SINGAPORE - An online petition for men and women to pay equal premiums for the upcoming CareShield Life scheme has garnered more than 1,600 signatures as of 10pm on Friday (July 13) after it was launched a day before.
It was started by a group of young women campaigning to revise the gender-differentiated premiums of the long-term disability insurance.
The three are public relations director Charissa Guan, 29, manager Anneliese Quek, 27, and account executive Chan Jia En, 27.
Speaking on behalf of the three, Ms Guan told The Straits Times: “We didn’t want to be passive participants in society anymore. We could have kept the discussion among ourselves or voice our stance in a public sphere. We chose the latter.”
When introduced in 2020, CareShield Life will be compulsory for Singaporeans aged between 30 and 40. In subsequent years, every Singaporean goes on the scheme automatically on turning 30.
But women will pay a higher premium based on research that they live longer and are expected to suffer from disabilities for a longer period.
“It is an outrage that women are being penalised for living longer,” said the three women in the petition.
“What statement are we sending to women, young and old, when we penalise them for simply... existing? What message does this send to the world about our nation?”
Under the proposed CareShield Life, a 30-year-old man in 2020 will pay an annual premium of $206, while a woman of the same age pays $253. Both sums are before subsidies.
The premiums will go up by 2 per cent every year for the first five years, after which premiums will be adjusted as needed.
The petition calls for the premiums to be made equal.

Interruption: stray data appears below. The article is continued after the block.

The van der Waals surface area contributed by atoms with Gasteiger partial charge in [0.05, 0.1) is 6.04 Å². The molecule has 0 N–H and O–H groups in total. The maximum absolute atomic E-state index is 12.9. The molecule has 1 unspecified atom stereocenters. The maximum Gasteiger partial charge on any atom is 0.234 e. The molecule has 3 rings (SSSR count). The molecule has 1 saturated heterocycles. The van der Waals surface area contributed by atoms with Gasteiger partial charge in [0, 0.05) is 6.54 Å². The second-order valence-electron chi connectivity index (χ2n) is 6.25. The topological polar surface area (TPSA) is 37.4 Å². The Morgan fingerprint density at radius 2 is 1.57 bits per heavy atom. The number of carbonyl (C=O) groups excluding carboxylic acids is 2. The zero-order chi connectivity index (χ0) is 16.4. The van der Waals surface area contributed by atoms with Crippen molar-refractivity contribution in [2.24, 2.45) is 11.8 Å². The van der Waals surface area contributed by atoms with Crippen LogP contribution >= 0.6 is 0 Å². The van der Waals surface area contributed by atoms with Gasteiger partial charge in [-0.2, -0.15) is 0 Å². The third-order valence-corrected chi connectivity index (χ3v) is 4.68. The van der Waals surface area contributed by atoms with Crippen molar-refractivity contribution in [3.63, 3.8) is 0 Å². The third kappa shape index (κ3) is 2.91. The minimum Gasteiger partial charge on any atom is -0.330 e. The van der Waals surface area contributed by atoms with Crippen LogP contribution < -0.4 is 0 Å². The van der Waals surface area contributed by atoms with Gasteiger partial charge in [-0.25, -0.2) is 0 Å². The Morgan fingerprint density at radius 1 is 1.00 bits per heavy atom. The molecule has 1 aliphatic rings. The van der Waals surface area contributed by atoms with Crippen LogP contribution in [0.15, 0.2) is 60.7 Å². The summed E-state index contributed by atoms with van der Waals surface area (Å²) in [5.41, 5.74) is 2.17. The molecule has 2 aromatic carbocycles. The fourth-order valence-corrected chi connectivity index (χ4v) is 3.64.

It proposes a decrease of women’s annual premiums by $23.50 and an increase of men’s annual premiums by $23.50 so everyone pays the same amount of $229.50 each year.
During a debate on CareShield Life in Parliament on Tuesday, a dozen MPs out of the 19 who spoke on the proposed scheme were opposed to women paying higher premiums than men.
Replying, Senior Minister of State for Health Amy Khor said the decision to have women pay more was a difficult one but actuarially sound as women’s life expectancy is 85.2 years and men’s, 80.7 years. Disability is more likely to happen in a person’s older years.
But the differentiated premiums have sparked unhappiness online, with many calling the move discriminatory and sexist.
Facebook user Evon Qin asked: “Why didn’t they factor in the fact that women get paid 43 per cent less than men in Singapore?”
Another user Patricia Choy wrote: “Why stop at gender? Why not go on to race, occupation, or what have you? You can find risk differences along all sorts of lines if you look for them. Defeats the universality concept of the scheme.”
In the petition, the group also wrote: “It’s 2018. Our society as a whole is slowly but surely appreciating the role of women.
“Gender inequality issues in pay, healthcare and social rights are gradually being addressed around the world. Collectively, we need to be moving forward and consistently exploring ways to narrow the gender divide, not emphasising it.”
Ms Guan told ST: “We are not policy writers. We are not experts in this field. But what we can do is to make sure we take a stand on matters that we believe in. We hope that this sparks more constructive conversation and exchange of ideas to collaboratively solve the issues that affect us all.”